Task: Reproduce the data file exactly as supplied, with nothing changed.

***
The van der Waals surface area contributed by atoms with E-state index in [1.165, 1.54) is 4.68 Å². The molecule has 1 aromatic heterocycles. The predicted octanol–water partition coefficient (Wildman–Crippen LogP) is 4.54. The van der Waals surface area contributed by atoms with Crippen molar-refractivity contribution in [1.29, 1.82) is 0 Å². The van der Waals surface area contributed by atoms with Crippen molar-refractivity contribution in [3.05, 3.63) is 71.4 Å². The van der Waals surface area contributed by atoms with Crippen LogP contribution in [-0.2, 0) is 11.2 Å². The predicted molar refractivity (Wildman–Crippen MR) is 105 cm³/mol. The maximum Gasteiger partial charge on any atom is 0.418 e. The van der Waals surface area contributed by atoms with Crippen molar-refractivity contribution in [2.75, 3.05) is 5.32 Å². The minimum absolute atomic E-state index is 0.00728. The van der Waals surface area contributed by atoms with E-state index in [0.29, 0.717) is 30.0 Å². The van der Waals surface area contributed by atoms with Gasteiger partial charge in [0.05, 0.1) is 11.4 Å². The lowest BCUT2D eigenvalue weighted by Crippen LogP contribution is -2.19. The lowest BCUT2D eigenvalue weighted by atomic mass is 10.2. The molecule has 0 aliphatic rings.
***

The van der Waals surface area contributed by atoms with E-state index in [1.165, 1.54) is 4.68 Å². The molecule has 1 aromatic heterocycles. The predicted octanol–water partition coefficient (Wildman–Crippen LogP) is 4.54. The van der Waals surface area contributed by atoms with Crippen molar-refractivity contribution in [1.29, 1.82) is 0 Å². The van der Waals surface area contributed by atoms with Crippen molar-refractivity contribution in [3.05, 3.63) is 71.4 Å². The van der Waals surface area contributed by atoms with Crippen LogP contribution in [-0.2, 0) is 11.2 Å². The predicted molar refractivity (Wildman–Crippen MR) is 105 cm³/mol. The maximum Gasteiger partial charge on any atom is 0.418 e. The van der Waals surface area contributed by atoms with Crippen molar-refractivity contribution in [2.75, 3.05) is 5.32 Å². The minimum absolute atomic E-state index is 0.00728. The van der Waals surface area contributed by atoms with E-state index in [0.29, 0.717) is 30.0 Å². The van der Waals surface area contributed by atoms with Gasteiger partial charge in [0.05, 0.1) is 11.4 Å². The lowest BCUT2D eigenvalue weighted by Crippen LogP contribution is -2.19. The lowest BCUT2D eigenvalue weighted by atomic mass is 10.2. The molecule has 0 aliphatic rings.